In today’s society, Asperger’s Syndrome is being talked about, and seen, more than ever, from television shows, such as Parenthood, to magazine articles, and of course in the inclusive classroom. Throughout this paper we will be looking at where Asperger’s Syndrome originated, some of the characteristics and causes, as well as ways in which teachers and parents can better deal with a child that has Asperger’s Syndrome.
Asperger’s Syndrome is found under Autistic Spectrum Disorders which has certain determined types of developmental delays such as social interaction, communication, and stereotypic behavior. Under ASD you will also find disorders such as Rett’s Disorder, Childhood Disintegration Disorder, and pervasive Developmental Disorder (L.J. Baker, L.A. Welkowitz, 2005). So what is Asperger’s Syndrome? To answer this question we must go back to Austria in the early 1940’s where Hans Asperger was studying small groups of children who exhibited similar patterns of behavior which he termed Autistic Psychopathy (www.asperger-syndrome.me.uk/history.html). He observed qualitative impairments such as “delays in using and understanding nonverbal behavior, problems establishing peer relationships and deficits in social reciprocity…preoccupation with one narrow special interest area or parts or objects, rigidity (sticking with one set, sometimes dysfunctional routine), or repetitive, stereotyped movements (J.S. Safron &S.P. Safron, 2001; S.P. Safron, 2001). Even though his work was published in the 40’s it did not come light in the United States until 1981 when psychiatrist Lorna Wing popularized the term Asperger’s Syndrome in a publication, which later led to the naming of the syndrome. Today, the DSM-IV-TR has added additional characteristics to determining Asperger’s such as, motor clumsiness, variability in cognitive functioning, over activity and inattention, plus secondary emotional problems, pragmatics or the social use of language might be impaired (L.J. Baker, L.A. Welkowitz, 2005).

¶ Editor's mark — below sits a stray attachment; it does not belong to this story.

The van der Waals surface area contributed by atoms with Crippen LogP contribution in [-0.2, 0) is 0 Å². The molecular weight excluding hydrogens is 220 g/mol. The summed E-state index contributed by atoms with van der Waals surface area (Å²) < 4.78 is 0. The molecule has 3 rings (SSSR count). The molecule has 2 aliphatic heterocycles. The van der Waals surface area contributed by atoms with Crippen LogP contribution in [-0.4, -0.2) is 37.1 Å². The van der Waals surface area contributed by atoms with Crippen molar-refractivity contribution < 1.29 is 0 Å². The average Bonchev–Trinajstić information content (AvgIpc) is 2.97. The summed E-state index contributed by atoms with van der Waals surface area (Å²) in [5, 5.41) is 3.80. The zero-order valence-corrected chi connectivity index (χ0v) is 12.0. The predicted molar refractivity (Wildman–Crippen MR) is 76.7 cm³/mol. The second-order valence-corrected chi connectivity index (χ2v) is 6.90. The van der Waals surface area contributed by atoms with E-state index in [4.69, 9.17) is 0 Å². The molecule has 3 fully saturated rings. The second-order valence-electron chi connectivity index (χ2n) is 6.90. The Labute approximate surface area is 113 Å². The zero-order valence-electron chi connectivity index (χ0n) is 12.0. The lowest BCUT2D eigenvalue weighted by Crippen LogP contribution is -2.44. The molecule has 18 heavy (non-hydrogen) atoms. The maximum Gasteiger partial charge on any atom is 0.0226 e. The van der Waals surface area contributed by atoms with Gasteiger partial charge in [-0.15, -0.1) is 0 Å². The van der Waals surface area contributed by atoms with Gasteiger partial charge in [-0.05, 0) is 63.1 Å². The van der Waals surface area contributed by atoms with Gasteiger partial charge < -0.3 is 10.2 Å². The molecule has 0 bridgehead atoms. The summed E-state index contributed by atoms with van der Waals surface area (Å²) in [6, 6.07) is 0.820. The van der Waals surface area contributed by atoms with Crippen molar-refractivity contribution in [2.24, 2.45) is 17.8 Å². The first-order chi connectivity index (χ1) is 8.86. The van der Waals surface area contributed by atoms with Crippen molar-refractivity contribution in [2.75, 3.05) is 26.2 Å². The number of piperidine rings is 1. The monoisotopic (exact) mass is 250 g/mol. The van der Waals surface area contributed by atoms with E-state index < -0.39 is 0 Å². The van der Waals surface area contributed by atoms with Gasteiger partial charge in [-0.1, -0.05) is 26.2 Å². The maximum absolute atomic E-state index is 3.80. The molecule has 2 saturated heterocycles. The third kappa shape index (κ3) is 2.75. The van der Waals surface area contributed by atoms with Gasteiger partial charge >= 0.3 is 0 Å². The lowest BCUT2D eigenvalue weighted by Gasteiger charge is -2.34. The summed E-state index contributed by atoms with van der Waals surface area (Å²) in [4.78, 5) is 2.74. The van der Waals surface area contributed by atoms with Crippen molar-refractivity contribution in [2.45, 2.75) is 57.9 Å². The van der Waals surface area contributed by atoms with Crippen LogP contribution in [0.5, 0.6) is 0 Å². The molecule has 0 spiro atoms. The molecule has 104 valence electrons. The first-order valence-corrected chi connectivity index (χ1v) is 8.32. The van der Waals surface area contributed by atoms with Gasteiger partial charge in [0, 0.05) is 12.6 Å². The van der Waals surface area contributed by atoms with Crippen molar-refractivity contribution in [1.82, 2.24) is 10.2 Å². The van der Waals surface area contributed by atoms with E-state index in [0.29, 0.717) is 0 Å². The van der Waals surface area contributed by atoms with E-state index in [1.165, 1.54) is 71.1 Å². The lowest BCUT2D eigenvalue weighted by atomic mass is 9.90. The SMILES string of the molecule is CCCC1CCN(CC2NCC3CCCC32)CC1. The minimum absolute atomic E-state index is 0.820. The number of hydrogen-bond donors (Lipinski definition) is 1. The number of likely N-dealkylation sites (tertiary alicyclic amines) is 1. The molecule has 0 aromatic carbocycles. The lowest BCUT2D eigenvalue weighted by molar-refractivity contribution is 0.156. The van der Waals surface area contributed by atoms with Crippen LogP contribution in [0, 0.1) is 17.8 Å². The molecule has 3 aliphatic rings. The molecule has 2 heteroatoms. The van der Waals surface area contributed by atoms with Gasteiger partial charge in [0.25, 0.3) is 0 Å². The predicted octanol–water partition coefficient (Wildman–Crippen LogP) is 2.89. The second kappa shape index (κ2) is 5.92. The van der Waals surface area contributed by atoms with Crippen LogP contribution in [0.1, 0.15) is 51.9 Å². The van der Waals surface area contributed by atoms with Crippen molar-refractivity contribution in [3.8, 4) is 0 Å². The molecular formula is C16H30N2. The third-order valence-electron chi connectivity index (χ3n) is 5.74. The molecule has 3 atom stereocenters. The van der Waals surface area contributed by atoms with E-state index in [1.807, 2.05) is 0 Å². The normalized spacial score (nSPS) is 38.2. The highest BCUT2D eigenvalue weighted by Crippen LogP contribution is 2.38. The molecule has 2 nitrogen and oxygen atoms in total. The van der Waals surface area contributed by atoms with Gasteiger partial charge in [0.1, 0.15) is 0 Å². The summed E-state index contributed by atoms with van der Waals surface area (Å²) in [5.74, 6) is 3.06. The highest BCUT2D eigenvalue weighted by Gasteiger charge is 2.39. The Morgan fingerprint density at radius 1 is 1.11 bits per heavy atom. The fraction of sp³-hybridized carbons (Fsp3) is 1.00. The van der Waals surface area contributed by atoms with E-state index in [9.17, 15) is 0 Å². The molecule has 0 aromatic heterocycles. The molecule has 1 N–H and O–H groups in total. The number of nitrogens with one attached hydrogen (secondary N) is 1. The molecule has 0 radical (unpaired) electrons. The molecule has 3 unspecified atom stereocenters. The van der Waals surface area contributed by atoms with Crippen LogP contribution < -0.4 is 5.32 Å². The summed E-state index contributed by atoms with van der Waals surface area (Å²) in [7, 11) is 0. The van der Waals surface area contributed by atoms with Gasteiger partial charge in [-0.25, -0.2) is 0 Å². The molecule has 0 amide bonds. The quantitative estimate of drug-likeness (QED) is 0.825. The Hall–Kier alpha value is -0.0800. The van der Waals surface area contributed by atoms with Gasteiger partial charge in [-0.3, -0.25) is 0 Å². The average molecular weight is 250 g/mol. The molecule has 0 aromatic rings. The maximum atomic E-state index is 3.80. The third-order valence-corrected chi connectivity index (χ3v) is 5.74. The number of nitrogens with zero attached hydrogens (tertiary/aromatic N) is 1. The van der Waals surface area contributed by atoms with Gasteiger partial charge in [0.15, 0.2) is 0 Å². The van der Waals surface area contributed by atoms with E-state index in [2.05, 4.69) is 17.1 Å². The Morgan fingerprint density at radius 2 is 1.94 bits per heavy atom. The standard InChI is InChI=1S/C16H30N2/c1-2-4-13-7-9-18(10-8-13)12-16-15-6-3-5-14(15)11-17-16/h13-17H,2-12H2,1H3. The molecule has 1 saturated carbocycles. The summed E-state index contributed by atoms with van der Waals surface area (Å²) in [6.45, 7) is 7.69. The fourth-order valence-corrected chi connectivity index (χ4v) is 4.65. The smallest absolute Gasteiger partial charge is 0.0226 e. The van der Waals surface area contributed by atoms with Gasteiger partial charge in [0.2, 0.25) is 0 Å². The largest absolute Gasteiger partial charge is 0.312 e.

Few studies have been made in determining what causes Asperger’s, but it has been noted that it tends to run in families and can be diagnosed as early as the age of three (Asperger’s Syndrome-Topic Overview, Web MD). Because there has been such little research on Asperger’s there is confusion about what can actually be diagnosed as Asperger’s. According to the DSM-IV-TR Diagnostic Criteria for Asperger’s Disorder, doctors look for qualitative impairments in social interaction marked by at least two of the following: (1) marked impairments in the use of multiple nonverbal behaviors such as eye-to-eye gaze, facial expression, body postures, and gestures to regulate social interaction (2)Failure to develop peer relationships appropriate to developmental level (3)A lack of spontaneous seeking to share enjoyment, interests, or achievements with other people (4)lack of social or emotional reciprocity. They also look for restricted repetitive and stereotyped patterns of behavior, interests, and activities, as manifested by at least one of the following: (1)encompassing preoccupation with one or more stereotyped and restricted patterns of interest that is abnormal either in intensity or focus (2)apparently inflexible adherence to specific, nonfunctional routines or rituals (3)Stereotyped and repetitive motor mannerisms (4)persistent preoccupation with parts of objects. Doctors look at whether the disturbance causes clinically significant impairment in social, occupational, or other important areas of functioning, as well as whether there is no clinically significant general delay in language, if there is no clinically significant delay in cognitive development or in the development of age-appropriate self help skills, adaptive behavior, and curiosity about the environment in childhood, and lastly, whether the criteria are not met for another specific Pervasive Developmental Disorder or Schizophrenia...
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